Ukraine appeals to Russia to allow humanitarian supplies into besieged Mariupol

Buildings and vehicles in the besieged city of Mariupol in Ukraine destroyed during Russian attacks. Photograph: Anadolu Agency via Getty Images

Ukraine appealed to Russia on Tuesday to allow humanitarian supplies into Mariupol and to let desperate civilians out of the besieged city which president Volodymr Zelenskiy said had been devastated by Russian bombardments.

It came as the president of the United States Joe Biden said Russia’s false accusation that Ukraine has biological and chemical weapons is a “clear sign” that a desperate Vladimir Putin is considering using them himself.

Ukraine’s military warned the public on Tuesday of more indiscriminate Russian shelling of critical infrastructure. Russian troops have failed to capture any major Ukrainian city more than four weeks into their invasion, and increasingly are resorting to massive destruction of residential areas with air strikes, long-range missiles and artillery.

The southern port of Mariupol has become a focal point of Russia’s assault and is largely in ruins with bodies on the streets, but attacks were also reported to have intensified on the second city of Kharkiv on Monday.

Mariupol, a port city on the Azov Sea that was home to 400,000 people before Russia invaded Ukraine on February 24th, has been under siege for weeks, and city officials say it has no food, medicine, power or running water.

“There is nothing left there,” Mr Zelenskiy said in a video address to the Italian parliament.

As he was speaking, the city council said Russian forces had dropped two large bombs on Mariupol but gave no details of casualties or damage. This report could not be independently verified.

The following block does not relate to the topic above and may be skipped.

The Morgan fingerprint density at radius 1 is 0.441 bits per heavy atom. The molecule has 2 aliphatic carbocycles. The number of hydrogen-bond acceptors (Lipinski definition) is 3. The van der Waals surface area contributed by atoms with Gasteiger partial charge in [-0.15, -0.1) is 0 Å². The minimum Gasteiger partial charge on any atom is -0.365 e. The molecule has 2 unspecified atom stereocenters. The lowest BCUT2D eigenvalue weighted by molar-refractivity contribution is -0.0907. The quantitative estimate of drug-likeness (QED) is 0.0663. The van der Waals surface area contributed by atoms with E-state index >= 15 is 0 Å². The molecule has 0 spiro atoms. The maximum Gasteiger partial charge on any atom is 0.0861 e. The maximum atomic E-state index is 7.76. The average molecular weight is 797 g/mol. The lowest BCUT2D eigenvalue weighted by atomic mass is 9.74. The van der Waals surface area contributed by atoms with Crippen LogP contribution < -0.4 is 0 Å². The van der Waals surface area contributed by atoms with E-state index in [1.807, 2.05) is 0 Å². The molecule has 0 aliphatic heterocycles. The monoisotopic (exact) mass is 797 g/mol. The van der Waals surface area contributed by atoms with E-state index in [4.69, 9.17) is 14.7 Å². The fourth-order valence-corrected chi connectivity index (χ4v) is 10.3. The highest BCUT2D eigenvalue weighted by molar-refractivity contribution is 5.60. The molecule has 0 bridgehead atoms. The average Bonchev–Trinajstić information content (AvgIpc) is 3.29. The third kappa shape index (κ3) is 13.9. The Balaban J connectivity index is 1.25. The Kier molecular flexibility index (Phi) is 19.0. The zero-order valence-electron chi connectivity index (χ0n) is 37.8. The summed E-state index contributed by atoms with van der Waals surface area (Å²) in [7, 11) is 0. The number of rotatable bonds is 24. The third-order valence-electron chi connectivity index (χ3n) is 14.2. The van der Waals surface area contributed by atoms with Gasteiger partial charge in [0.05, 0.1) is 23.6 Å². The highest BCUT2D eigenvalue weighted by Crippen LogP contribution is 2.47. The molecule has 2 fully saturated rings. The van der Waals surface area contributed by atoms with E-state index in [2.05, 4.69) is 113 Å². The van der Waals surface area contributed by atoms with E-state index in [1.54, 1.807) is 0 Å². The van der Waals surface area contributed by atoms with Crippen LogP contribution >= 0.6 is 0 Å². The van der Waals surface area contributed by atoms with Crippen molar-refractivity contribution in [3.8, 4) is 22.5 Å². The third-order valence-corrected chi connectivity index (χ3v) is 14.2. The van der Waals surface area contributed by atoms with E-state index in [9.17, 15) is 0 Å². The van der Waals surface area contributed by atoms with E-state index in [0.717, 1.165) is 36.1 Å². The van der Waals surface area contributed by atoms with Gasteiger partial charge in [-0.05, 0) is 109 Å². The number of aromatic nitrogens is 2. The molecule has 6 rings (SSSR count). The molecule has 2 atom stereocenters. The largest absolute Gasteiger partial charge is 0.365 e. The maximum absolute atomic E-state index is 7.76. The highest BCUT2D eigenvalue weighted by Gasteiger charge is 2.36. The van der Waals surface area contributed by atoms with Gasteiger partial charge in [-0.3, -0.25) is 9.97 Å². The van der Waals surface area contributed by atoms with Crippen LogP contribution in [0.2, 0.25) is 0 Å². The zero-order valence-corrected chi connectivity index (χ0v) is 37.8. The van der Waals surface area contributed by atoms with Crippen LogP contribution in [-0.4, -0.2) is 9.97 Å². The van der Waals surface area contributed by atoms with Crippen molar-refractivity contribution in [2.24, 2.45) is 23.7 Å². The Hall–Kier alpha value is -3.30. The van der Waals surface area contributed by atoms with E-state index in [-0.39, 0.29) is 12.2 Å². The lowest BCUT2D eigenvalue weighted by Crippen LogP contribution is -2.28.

“Once again it is clear that the occupiers are not interested in the city of Mariupol. They want to level it to the ground and make it the ashes of dead land,” the council said in a statement.

Russia denies targeting civilians and blames Ukraine for the repeated failure to establish safe passage for civilians out of Mariupol have on Ukraine.

Ukraine defied an ultimatum for the city to surrender by dawn on Monday as a condition for Russian forces to let civilians leave safely.

“We demand the opening of a humanitarian corridor for civilians,” deputy prime minister Iryna Vereshchuk said on Ukrainian television on Tuesday. “Our military are defending Mariupol heroically. We did not accept the ultimatum. They offered capitulation under a white flag. This is manipulation, a lie.”

Firefighters douse the fire in the Retroville shopping mall after a Russian attack on the northwest of the capital Kyiv on Monday. Photograph: AFP via Getty Images

Chemical weapons

The US president said on Monday Mr Putin’s “back is against the wall and now he’s talking about new false flags he’s setting up including asserting that we in America have biological as well as chemical weapons in Europe – simply not true. I guarantee you.”

Mr Biden said: “They are also suggesting that Ukraine has biological and chemical weapons in Ukraine. That’s a clear sign he’s considering using both of those. He’s already used chemical weapons in the past, and we should be careful of what’s about to come.”

Mr Putin “knows there’ll be severe consequences because of the united Nato front”, he said, without specifying what actions the alliance would take.